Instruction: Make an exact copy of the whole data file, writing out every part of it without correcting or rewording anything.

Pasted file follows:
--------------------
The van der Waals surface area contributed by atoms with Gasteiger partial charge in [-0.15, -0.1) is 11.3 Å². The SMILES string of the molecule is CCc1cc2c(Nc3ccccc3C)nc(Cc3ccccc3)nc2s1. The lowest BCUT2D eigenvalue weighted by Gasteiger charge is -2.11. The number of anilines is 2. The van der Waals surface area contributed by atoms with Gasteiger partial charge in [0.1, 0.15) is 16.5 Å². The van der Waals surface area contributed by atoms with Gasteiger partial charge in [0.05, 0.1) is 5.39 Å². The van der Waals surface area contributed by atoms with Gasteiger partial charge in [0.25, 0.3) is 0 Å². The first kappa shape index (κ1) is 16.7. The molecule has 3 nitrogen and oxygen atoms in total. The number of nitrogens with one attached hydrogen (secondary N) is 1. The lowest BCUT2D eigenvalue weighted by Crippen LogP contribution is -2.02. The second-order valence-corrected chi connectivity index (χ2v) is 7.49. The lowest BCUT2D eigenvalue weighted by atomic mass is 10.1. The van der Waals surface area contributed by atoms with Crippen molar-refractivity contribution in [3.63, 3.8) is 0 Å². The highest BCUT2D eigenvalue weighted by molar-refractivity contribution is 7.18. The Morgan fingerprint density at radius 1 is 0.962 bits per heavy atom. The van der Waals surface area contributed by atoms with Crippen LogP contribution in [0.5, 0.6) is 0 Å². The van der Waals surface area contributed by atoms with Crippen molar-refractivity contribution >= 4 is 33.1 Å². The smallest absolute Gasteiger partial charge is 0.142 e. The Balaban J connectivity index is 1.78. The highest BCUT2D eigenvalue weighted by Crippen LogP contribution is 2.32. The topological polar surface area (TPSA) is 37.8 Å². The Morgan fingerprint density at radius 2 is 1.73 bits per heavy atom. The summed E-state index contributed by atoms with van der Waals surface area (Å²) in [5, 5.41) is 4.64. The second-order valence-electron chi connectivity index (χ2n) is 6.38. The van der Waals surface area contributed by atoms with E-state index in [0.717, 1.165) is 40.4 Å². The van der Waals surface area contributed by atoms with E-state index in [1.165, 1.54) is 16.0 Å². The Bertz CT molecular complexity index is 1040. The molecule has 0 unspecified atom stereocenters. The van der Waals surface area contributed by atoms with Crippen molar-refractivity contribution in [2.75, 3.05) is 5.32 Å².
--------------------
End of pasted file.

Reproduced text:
The van der Waals surface area contributed by atoms with Gasteiger partial charge in [-0.15, -0.1) is 11.3 Å². The SMILES string of the molecule is CCc1cc2c(Nc3ccccc3C)nc(Cc3ccccc3)nc2s1. The lowest BCUT2D eigenvalue weighted by Gasteiger charge is -2.11. The number of anilines is 2. The van der Waals surface area contributed by atoms with Gasteiger partial charge in [0.1, 0.15) is 16.5 Å². The van der Waals surface area contributed by atoms with Gasteiger partial charge in [0.05, 0.1) is 5.39 Å². The van der Waals surface area contributed by atoms with Gasteiger partial charge in [0.25, 0.3) is 0 Å². The first kappa shape index (κ1) is 16.7. The molecule has 3 nitrogen and oxygen atoms in total. The number of nitrogens with one attached hydrogen (secondary N) is 1. The lowest BCUT2D eigenvalue weighted by Crippen LogP contribution is -2.02. The second-order valence-corrected chi connectivity index (χ2v) is 7.49. The lowest BCUT2D eigenvalue weighted by atomic mass is 10.1. The van der Waals surface area contributed by atoms with Crippen molar-refractivity contribution in [3.63, 3.8) is 0 Å². The highest BCUT2D eigenvalue weighted by molar-refractivity contribution is 7.18. The Morgan fingerprint density at radius 1 is 0.962 bits per heavy atom. The van der Waals surface area contributed by atoms with Crippen LogP contribution in [0.5, 0.6) is 0 Å². The van der Waals surface area contributed by atoms with Crippen molar-refractivity contribution >= 4 is 33.1 Å². The smallest absolute Gasteiger partial charge is 0.142 e. The Balaban J connectivity index is 1.78. The highest BCUT2D eigenvalue weighted by Crippen LogP contribution is 2.32. The topological polar surface area (TPSA) is 37.8 Å². The Morgan fingerprint density at radius 2 is 1.73 bits per heavy atom. The summed E-state index contributed by atoms with van der Waals surface area (Å²) in [5, 5.41) is 4.64. The second-order valence-electron chi connectivity index (χ2n) is 6.38. The van der Waals surface area contributed by atoms with E-state index in [0.717, 1.165) is 40.4 Å². The van der Waals surface area contributed by atoms with E-state index in [1.165, 1.54) is 16.0 Å². The Bertz CT molecular complexity index is 1040. The molecule has 0 unspecified atom stereocenters. The van der Waals surface area contributed by atoms with Crippen molar-refractivity contribution in [2.75, 3.05) is 5.32 Å².